- Mudguards are a must for commuting in the UK as they not only protect you from the road spray but they also protect your bike reducing chain wear and general maintenance, a consideration if you are commuting daily. We recommend full length mudguards however you can use the clip on type that will offer a lesser degree of protection from road spray.
- The ability to carry your luggage on your bike rather than in a ruc sack will make your ride more enjoyable therefore ensure your bike either has a rear carrier fitted or has the ability to take one. Bike bags designed specifically for the goods you wish to carry are available for the front and rear of your bike this includes clothing, lap top or even a bag designed to carry your suit.
- Best to avoid cheap supermarket bikes because it is unlikely they will have the quality you require and also Dual Suspension bikes will be heavy and you will lose traction due to the “up and down” motion.
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- The ideal bike for this type of riding combines the benefits of a road bike and Mountain bike.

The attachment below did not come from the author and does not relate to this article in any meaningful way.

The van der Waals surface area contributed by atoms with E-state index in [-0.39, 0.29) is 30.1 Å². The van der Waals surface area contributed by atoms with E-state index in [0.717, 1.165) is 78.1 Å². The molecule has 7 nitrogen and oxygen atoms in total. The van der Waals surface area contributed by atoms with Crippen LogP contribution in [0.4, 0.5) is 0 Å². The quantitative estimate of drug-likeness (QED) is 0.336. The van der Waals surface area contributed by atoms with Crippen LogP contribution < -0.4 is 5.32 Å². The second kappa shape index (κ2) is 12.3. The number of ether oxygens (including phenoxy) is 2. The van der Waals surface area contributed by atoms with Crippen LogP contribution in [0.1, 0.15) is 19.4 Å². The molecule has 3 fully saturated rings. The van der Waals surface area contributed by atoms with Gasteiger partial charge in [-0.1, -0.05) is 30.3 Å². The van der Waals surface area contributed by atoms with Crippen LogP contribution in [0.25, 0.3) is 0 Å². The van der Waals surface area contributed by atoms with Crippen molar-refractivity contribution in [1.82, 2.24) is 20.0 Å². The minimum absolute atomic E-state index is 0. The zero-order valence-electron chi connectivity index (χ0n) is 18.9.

- Commonly known as either Trekking bikes or Hybrids
- Key features would include –
- Lightweight aluminium frame with an either a suspension fork (more important if using off road but also good for poorly surfaced roads) or a rigid fork if you intend to ride exclusively on the roads.
- Semi raises handle bars with an adjustable handlebar stem will provide you with a comfortable up right riding position which is important for longer journeys and rough terrain.
- 700c wheels with a multipurpose or semi slick tread tyre will cope with canal paths and cycling routes minimising the risk of punctures and maximising grip.
- Wide ratio of gears (minimum of 21) will help you cope with inconsistent road surfaces and undulating roads.
- Depending on your personal requirements this bike will at least have the necessary frame fittings to enable full mudguards and a rear carrier to be fitted but this type of bike is often available “fully equipped” and ready for the UK climate!
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Easy to Store Bikes